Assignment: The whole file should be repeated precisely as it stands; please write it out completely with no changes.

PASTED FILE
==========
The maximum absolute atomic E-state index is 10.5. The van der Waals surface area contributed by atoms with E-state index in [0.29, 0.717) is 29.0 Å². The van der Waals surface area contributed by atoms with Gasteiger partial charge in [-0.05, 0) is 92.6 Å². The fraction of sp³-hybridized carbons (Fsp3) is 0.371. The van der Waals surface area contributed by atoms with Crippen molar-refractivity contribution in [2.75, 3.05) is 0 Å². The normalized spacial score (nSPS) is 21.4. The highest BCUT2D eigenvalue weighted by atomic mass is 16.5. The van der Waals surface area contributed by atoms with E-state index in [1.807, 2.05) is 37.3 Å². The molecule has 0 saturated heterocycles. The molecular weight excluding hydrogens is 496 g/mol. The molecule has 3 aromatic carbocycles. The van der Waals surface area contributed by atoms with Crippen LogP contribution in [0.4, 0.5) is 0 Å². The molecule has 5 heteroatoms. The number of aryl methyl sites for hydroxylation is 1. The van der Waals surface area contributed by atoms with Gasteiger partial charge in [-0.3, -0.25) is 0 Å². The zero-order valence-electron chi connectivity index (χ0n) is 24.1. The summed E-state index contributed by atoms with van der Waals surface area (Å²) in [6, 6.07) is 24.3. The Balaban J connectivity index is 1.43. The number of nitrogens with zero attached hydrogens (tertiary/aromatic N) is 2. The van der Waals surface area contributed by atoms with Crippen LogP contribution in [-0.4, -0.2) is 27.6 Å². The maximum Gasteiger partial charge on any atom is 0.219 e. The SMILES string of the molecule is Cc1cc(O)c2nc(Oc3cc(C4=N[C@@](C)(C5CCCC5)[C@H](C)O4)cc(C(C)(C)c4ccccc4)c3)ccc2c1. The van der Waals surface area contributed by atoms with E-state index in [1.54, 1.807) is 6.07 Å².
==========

The maximum absolute atomic E-state index is 10.5. The van der Waals surface area contributed by atoms with E-state index in [0.29, 0.717) is 29.0 Å². The van der Waals surface area contributed by atoms with Gasteiger partial charge in [-0.05, 0) is 92.6 Å². The fraction of sp³-hybridized carbons (Fsp3) is 0.371. The van der Waals surface area contributed by atoms with Crippen molar-refractivity contribution in [2.75, 3.05) is 0 Å². The normalized spacial score (nSPS) is 21.4. The highest BCUT2D eigenvalue weighted by atomic mass is 16.5. The van der Waals surface area contributed by atoms with E-state index in [1.807, 2.05) is 37.3 Å². The molecule has 0 saturated heterocycles. The molecular weight excluding hydrogens is 496 g/mol. The molecule has 3 aromatic carbocycles. The van der Waals surface area contributed by atoms with Crippen LogP contribution in [0.4, 0.5) is 0 Å². The molecule has 5 heteroatoms. The number of aryl methyl sites for hydroxylation is 1. The van der Waals surface area contributed by atoms with Gasteiger partial charge in [-0.3, -0.25) is 0 Å². The zero-order valence-electron chi connectivity index (χ0n) is 24.1. The summed E-state index contributed by atoms with van der Waals surface area (Å²) in [6, 6.07) is 24.3. The Balaban J connectivity index is 1.43. The number of nitrogens with zero attached hydrogens (tertiary/aromatic N) is 2. The van der Waals surface area contributed by atoms with Crippen LogP contribution in [-0.4, -0.2) is 27.6 Å². The maximum Gasteiger partial charge on any atom is 0.219 e. The SMILES string of the molecule is Cc1cc(O)c2nc(Oc3cc(C4=N[C@@](C)(C5CCCC5)[C@H](C)O4)cc(C(C)(C)c4ccccc4)c3)ccc2c1. The van der Waals surface area contributed by atoms with E-state index in [1.54, 1.807) is 6.07 Å².